I haven’t been able to make writing a habit where exercise clearly is. Exercise happens with relative ease, on autopilot 5-6 days/week yet I struggle, procrastinate, sleep-in, fill in an excuse to get the writing I want to do, done.
I actively seek out and attempt to implement advice on productivity and time management. There is no shortage of opinions on this subject if you start looking. I have followed many of the suggestions: write every day, write at the same time of day, start with a ritual, start by writing in a journal, set a daily but small output goal, use the Pomodoro technique (set a timer for 25 minutes, work until the timer goes off, then take a short break.)
The list goes on.
Nothing has worked.
It is still a battle.
There are several potential reasons for this but one near the top of the list- I dread getting started. So I delay opening the document on whatever task I’m working on by doing any number of other non-important, low yield tasks.
I know I should just get started, as I do with exercise on those days when I am less motivated. I dread and procrastinate exercising too. But I still do it. It just ends up taking a whole lot more time. For instance, I waste an inordinate amount of time standing on the pool deck or sitting at the water’s edge thinking about swimming before actually getting in. I’m there, I’m ready in my suit, I’m not going to turn back, but yet it takes a ridiculous amount of time to get myself wet.
When I’m dreading my workout, I tell myself to get started, and if I’m miserable after 5-10 minutes, I can stop. I never do. Clearly, getting started is an issue for me.
To establish my writing habit, I am setting a timer for six minutes. Write for six minutes. My mind should be able to handle that short interval without coming up with too many things I need to do first before I can start. In this way, I hope to get over that getting-started hump. And then, once I’m going, I should be able to continue. So far this method has worked for six days. I’m building momentum but way too soon to declare victory.
When the six minutes are up, I want to continue. In fact, on the days that I have tried this method, I am surprised and even a little annoyed when the timer goes off. I actively want to continue.
I hope that by focusing on getting started, writing will become a habit. Something that I just do. If the habits researchers are right, once my desired behavior becomes a habit, it should become something I do automatically and without much time-wasting procrastination. Once I establish the habit, I can increase the time interval. Eventually, maybe I could write for an hour a day without frittering away all my time delaying getting started. Right now an hour a day doesn’t even seem like much time.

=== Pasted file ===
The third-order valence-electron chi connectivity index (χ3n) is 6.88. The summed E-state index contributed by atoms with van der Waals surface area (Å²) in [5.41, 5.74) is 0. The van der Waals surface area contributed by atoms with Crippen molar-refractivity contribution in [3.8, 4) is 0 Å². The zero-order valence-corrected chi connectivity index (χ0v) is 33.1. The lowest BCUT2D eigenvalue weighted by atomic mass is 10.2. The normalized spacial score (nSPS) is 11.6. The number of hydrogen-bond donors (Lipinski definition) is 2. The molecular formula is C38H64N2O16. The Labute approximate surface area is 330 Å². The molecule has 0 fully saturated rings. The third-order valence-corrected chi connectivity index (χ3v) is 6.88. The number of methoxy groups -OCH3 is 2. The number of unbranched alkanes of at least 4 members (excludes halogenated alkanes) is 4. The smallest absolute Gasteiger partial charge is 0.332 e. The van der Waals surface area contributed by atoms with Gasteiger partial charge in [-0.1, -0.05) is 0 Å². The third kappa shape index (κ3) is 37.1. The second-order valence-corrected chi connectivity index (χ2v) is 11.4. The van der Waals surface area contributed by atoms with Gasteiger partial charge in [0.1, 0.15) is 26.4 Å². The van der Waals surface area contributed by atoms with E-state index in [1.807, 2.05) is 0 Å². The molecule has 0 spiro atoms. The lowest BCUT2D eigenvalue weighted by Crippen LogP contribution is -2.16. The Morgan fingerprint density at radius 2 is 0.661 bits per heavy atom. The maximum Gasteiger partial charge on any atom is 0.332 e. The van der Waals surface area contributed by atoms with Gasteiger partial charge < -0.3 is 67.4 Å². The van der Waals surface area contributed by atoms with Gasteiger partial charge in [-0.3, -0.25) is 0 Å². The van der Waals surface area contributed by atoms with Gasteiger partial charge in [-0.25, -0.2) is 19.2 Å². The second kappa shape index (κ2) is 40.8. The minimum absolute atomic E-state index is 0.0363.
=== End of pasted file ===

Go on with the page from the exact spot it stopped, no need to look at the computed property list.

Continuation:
Imagine how much writing I could do if I spent an hour a day doing it. But up until now, I haven’t been able to do that with any consistency, despite wanting to. Much like with exercise you don’t start out running a marathon or deadlifting 300 pounds, you start with a smaller more manageable chunk and slowly increase. So I’m starting with six minutes and will scale up when possible. When that feeling of dread decreases, and in its place is a feeling of anticipation, I will consider it a win. My behavior successfully changed and I should be excited to get down to work and create something great.
So if you’re trying to change your behavior, and let’s be honest who isn’t trying to be better at something, think about it as a habit first. Work just on being consistent. Do it every day, even if the amount of time spent is so small it seems ridiculous. Let me know how it goes.
I almost didn’t write today because I told myself I didn’t have time. Then I thought that’s absurd, of course, you have time. You have six minutes. So I sat down, started writing, and got a few more words on the page. Yay for me.